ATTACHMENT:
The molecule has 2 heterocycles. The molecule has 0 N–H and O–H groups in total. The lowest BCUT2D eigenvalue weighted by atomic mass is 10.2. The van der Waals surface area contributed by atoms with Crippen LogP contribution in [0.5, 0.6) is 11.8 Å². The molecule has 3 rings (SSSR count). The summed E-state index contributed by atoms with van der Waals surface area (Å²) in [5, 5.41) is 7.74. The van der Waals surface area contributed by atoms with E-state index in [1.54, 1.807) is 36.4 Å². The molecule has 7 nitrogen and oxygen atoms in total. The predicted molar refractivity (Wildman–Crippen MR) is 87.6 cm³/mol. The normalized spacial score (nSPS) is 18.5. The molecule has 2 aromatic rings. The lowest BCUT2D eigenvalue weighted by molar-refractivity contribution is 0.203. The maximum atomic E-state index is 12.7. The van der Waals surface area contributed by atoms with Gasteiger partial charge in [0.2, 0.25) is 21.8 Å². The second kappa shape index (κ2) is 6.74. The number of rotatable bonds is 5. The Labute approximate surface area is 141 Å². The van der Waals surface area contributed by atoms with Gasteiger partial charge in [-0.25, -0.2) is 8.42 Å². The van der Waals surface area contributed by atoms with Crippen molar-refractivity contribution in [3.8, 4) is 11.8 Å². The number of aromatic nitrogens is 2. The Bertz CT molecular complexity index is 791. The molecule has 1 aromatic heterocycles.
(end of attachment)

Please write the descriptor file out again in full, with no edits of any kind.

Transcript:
The molecule has 2 heterocycles. The molecule has 0 N–H and O–H groups in total. The lowest BCUT2D eigenvalue weighted by atomic mass is 10.2. The van der Waals surface area contributed by atoms with Crippen LogP contribution in [0.5, 0.6) is 11.8 Å². The molecule has 3 rings (SSSR count). The summed E-state index contributed by atoms with van der Waals surface area (Å²) in [5, 5.41) is 7.74. The van der Waals surface area contributed by atoms with E-state index in [1.54, 1.807) is 36.4 Å². The molecule has 7 nitrogen and oxygen atoms in total. The predicted molar refractivity (Wildman–Crippen MR) is 87.6 cm³/mol. The normalized spacial score (nSPS) is 18.5. The molecule has 2 aromatic rings. The lowest BCUT2D eigenvalue weighted by molar-refractivity contribution is 0.203. The maximum atomic E-state index is 12.7. The van der Waals surface area contributed by atoms with Gasteiger partial charge in [0.2, 0.25) is 21.8 Å². The second kappa shape index (κ2) is 6.74. The number of rotatable bonds is 5. The Labute approximate surface area is 141 Å². The van der Waals surface area contributed by atoms with Gasteiger partial charge in [-0.25, -0.2) is 8.42 Å². The van der Waals surface area contributed by atoms with Crippen molar-refractivity contribution in [3.8, 4) is 11.8 Å². The number of aromatic nitrogens is 2. The Bertz CT molecular complexity index is 791. The molecule has 1 aromatic heterocycles.